Bigotry against Bonhoeffer in Jerusalem
Wise, Stephen A., Journal of Ecumenical Studies
Yad Vashem is the Holocaust Museum in Jerusalem established in Israel as a "Martyrs' and Heroes' Commemoration." The Museum denied such recognition to Dietrich Bonhoeffer, the German pastor who fought the Nazis' persecution of Jews steadily from Hitler's ascendance to power in 1933 until Hitler had him hanged on April 9, 1945.
Starting in 1998, three petitioners submitted overwhelming evidence in support of the recognition of Bonhoeffer as one of the Righteous at Yad Vashem, the first two of whom authored this article. They were Rabbi Balfour Brickner, one of the leading reform rabbis in the world; Attorney Stephen A. Wise, whose father wrote the first anti-Hitler book, Swastika: The Nazi Terror, (1) published thirteen weeks after Hitler came to power, and whose grandfather, Rabbi Stephen S. Wise, was president of the World Jewish Congress; and Professor Konrad Bieber, of Yale and other universities, who had been hidden by a French farmer's wife and successfully petitioned Yad Vashem to recognize her.
The 1953 Israeli law that created Yad Vashem set up a special department to "commemorate ... the high-minded Gentiles who jeopardized their lives to save Jews," generally called "The Righteous Gentiles" (emphasis added). The director of that department is Dr. Mordecai Paldiel. In a speech on November 19, 1998, at the United States Holocaust Memorial Museum, Paldiel described the Righteous program as follows: "It is awarded to rescuers who knowingly and in full conscience were prepared to risk their lives in the attempt to help one or several Jews to survive ... irrespective of whether the rescue operation succeeded or failed... Assisting Jews to flee from an endangered place to another less dangerous place ... such as Switzerland... without exacting monetary reward for this may qualify for the Righteous title" (emphasis added).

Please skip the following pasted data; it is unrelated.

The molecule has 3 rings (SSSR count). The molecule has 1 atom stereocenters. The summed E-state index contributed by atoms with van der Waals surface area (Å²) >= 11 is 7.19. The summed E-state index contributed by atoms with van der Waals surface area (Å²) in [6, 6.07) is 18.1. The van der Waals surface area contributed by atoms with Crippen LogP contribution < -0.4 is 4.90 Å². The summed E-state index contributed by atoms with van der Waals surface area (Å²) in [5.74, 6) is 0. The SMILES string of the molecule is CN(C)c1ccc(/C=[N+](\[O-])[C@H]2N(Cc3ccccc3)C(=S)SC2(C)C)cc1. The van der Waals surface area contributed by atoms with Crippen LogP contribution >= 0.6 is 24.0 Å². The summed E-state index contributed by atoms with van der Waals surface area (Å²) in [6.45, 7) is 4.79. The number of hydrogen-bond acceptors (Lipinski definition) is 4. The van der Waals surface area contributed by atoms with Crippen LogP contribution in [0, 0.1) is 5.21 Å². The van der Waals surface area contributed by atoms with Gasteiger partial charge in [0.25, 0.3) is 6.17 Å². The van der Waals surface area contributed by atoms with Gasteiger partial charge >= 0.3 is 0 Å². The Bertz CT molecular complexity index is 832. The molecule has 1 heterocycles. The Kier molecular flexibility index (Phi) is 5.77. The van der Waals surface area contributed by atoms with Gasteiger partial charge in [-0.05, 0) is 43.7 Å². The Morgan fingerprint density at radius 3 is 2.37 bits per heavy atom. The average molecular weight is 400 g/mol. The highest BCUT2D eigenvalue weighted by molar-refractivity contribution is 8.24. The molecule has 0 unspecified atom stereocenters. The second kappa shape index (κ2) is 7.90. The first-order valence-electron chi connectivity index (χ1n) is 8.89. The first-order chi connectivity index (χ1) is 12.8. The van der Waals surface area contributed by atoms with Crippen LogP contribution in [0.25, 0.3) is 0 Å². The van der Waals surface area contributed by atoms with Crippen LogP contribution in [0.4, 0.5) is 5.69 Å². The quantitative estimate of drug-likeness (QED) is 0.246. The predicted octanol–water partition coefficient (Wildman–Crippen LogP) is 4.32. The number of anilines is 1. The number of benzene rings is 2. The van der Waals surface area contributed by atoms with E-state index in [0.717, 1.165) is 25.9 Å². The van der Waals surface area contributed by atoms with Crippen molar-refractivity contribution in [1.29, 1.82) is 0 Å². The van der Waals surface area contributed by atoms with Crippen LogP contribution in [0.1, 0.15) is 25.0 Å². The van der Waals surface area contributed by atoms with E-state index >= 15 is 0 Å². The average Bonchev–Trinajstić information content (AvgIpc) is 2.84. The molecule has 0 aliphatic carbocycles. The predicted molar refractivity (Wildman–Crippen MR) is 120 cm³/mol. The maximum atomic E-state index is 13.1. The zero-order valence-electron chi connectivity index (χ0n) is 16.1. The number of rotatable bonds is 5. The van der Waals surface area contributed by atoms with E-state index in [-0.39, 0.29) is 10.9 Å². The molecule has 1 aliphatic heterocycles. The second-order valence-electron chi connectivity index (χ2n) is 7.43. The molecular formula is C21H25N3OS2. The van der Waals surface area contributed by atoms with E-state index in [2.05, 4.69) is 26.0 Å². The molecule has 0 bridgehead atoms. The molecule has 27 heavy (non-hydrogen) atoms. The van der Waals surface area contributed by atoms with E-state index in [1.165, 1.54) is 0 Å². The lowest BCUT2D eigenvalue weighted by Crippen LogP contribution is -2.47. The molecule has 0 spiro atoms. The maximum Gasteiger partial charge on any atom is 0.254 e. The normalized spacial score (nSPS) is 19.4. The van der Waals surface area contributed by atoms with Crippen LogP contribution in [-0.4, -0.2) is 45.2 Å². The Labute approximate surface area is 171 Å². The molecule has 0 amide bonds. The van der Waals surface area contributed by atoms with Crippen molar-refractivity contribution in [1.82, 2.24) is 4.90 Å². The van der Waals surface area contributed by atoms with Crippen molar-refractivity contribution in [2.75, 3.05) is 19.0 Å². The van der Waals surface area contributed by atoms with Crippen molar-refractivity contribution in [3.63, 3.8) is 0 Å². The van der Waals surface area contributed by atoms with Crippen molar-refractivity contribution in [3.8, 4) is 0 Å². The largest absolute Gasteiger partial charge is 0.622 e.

The law's footnote states that the name "Yad Vashem" comes from Is. 56:5b: "I will give them an everlasting name that shall not be cut off" (N.R.S.V.). Especially noteworthy is the next verse in Isaiah, ignored by Paldiel, which says: "And the foreigners who join themselves to the LORD, to minister to him, ... to be his servants, all who keep the sabbath, and do not profane it, and hold fast my covenant" (Is. 56:6).
Dietrich Bonhoeffer was just such a "foreigner." Two days after Hitler came to power on January 30, 1933, Bonhoeffer was speaking on the radio and differentiated between a leader (Fuhrer) and a misleader (Verfuhrer). He explained: "This is the leader who makes an idol of himself and his office and thus mocks God"--for which he was cut off the air. (2) Over the years he opposed the Nazis' persecution of the Jews in the many ways detailed below, and on July 20, 1944, he was involved in a plot that failed to kill Hitler. After a long imprisonment, he and three relatives, along with others, were executed on Hitler's direct orders, only three weeks before the end of the war in Europe.
After the war, Bonhoeffer's cursory conviction was judicially set aside, and a German postage stamp was issued honoring him. There now are Bonhoeffer Societies in many countries. His books and articles on many subjects are widely studied--particularly Ethics, (3) Letters and Papers from Prison, (4) Love Letters from Cell 92, (5) and The Cost of Discipleship. (6) There are dozens of books and articles about him, the most extensive and authoritative of which was written by his former student and lifetime biographer, Dr. Eberhard Bethge: Dietrich Bonhoeffer, A Biography (7) (1048 pages, based on over 3,000 documents filed in Berlin at the State Library, carefully cited in 2,438 footnotes). Bethge was awarded the Union Theological Seminary's highest honor, the Union Medal, in 1984.
The four-volume Encyclopedia of the Holocaust, first published in Jerusalem, (8) notes in its introductory page that "Bonhoeffer ... became involved in efforts to assist Jews to escape from Germany, including a successful scheme in 1942 to smuggle a party of fifteen Jews to Switzerland, which led to his arrest"--generally known as "Operation 7. …